Sly Cooper: Thieves in Time
As a hardcore Sly Cooper fan, I’ve been waiting for what seems like a lifetime for the announcement of a fourth game in the cartoonish series that mixes stealth and platforming. Thieves in Time, announced at last night’s Sony press conference, looks like it will answer my prayers even though it’s not being developed by the Sly creators at Sucker Punch.
Development duties on the Sly series are now being handled by Sanzaru Games, the same team that put together last year’s Sly Collection, which up-rezzed the original PS2 trilogy into HD. As it turns out, the guys over at Sanzaru are also big fans of Sly who realized that Sucker Punch probably wouldn’t have time to work on the franchise now that they’re busy with Infamous. With that in mind, they purchased a PS3 dev kit, created a prototype, and pitched Thieves in Time to Sony, who handed them work on the Sly Collection as a test of sorts.
The work on the Sly Collection clearly helped Sanzaru get a handle on the series’ well-regarded visual flair, as the brief demo that they showed us looked exactly like the old Sly games…but in HD! Environments were shaped oddly and colored softly, and fan favorite characters like Sly and Murray were even more detailed than ever.
The biggest addition to the visuals is an increased focus on animation. When Murray pulls on an object, you can actually see his pink muscles bulge. Characters’ faces show extremely impressive facial expressions ranging from disgust to surprise to sarcasm. These added details really increase how much Sly looks like a cartoon in motion.
Thieves in Time takes place following the end of Sly 3, where the group split up and Bentley went off to create a time machine. Bentley realizes that the pages of the Thievus Racoonus are disappearing, so he must pull together his old friends to travel through time and make things right.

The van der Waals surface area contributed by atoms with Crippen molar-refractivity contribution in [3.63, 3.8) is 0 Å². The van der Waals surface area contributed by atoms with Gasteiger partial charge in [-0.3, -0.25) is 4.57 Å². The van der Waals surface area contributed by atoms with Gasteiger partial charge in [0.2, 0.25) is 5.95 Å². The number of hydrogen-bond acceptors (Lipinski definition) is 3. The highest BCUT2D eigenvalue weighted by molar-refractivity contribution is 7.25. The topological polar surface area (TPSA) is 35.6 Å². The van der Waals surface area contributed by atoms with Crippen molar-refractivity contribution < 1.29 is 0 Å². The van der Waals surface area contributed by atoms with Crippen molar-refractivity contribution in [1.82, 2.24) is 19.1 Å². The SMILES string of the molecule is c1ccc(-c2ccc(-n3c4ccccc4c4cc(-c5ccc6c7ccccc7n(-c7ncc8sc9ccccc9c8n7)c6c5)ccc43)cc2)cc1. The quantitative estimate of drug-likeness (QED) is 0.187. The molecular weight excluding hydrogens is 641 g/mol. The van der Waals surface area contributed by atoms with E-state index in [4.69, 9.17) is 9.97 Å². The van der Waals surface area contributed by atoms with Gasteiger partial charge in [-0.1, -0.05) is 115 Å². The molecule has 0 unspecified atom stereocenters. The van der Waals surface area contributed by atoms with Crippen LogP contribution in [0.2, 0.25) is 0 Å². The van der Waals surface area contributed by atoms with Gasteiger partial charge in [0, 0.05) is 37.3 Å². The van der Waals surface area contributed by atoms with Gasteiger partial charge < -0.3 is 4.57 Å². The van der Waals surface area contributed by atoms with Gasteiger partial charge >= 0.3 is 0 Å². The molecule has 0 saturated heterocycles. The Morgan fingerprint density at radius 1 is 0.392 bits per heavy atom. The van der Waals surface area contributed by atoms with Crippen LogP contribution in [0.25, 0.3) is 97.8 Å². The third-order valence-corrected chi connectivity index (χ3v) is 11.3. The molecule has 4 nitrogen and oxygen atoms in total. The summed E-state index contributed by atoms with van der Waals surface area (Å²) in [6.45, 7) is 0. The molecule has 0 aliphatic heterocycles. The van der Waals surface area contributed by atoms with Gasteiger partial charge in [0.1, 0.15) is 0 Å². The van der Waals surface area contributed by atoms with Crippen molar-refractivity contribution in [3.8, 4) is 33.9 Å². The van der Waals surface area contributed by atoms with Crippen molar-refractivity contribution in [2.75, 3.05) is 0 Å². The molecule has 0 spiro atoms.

We watched one level where players begin as Murray and quickly switch over to Sly, demonstrating that character swapping will be happening throughout the course of levels. The Sly portions looked completely true to what Sly fans know and love about the older games: a mix of tight platforming and not-too-challenging stealth. The game even uses the exact same dramatic noise when Sly is trying to sneak past a guard unnoticed.
One major gameplay addition is costumes. In previous Sly games, the dashing raccoon would sometimes change costumes in order to infiltrate areas where he wasn’t supposed to be. In Thieves in Time, each costume will grant a new power of some sort. For example, I saw a pirate suit that slowed down time, allowing Sly to slip under fast-moving trap doors. Another costume provided him with a suit of armor that made him invulnerable to fire along with a shield that could deflect projectiles.
Beyond some basic platforming, I also got to see a boss battle with a tiger character known as El Jefe (voiced by none other than Nolan North, though he’s using a Spanish accent that sounds pretty different from any of the characters he’s known for). Sanzaru emphasized that they want to implement epic boss battles taking place across multiple areas.
In the El Jefe fight, Sly had to climb a burning tower while the foe shot fireballs at him. Once he reached the top, he had to dodge El Jefe’s attacks until he could get in close to punch him over and over in an up-close, cinematic angle. Once Sly knocked Jefe around enough, the tiger retreated and Sly had to follow him across another precariously aflame location. Sanzaru suggested that each boss fight would mix up the actual fighting with platforming segments in this style.
This first look at Thieves in Time already has me relieved that the game looks solid despite Sucker Punch not being involved. Sanzaru still has a lot of time to keep working and clean things up, too, as the game isn’t expected to be released until 2012. My hopes are officially high for another memorable Sly Cooper adventure.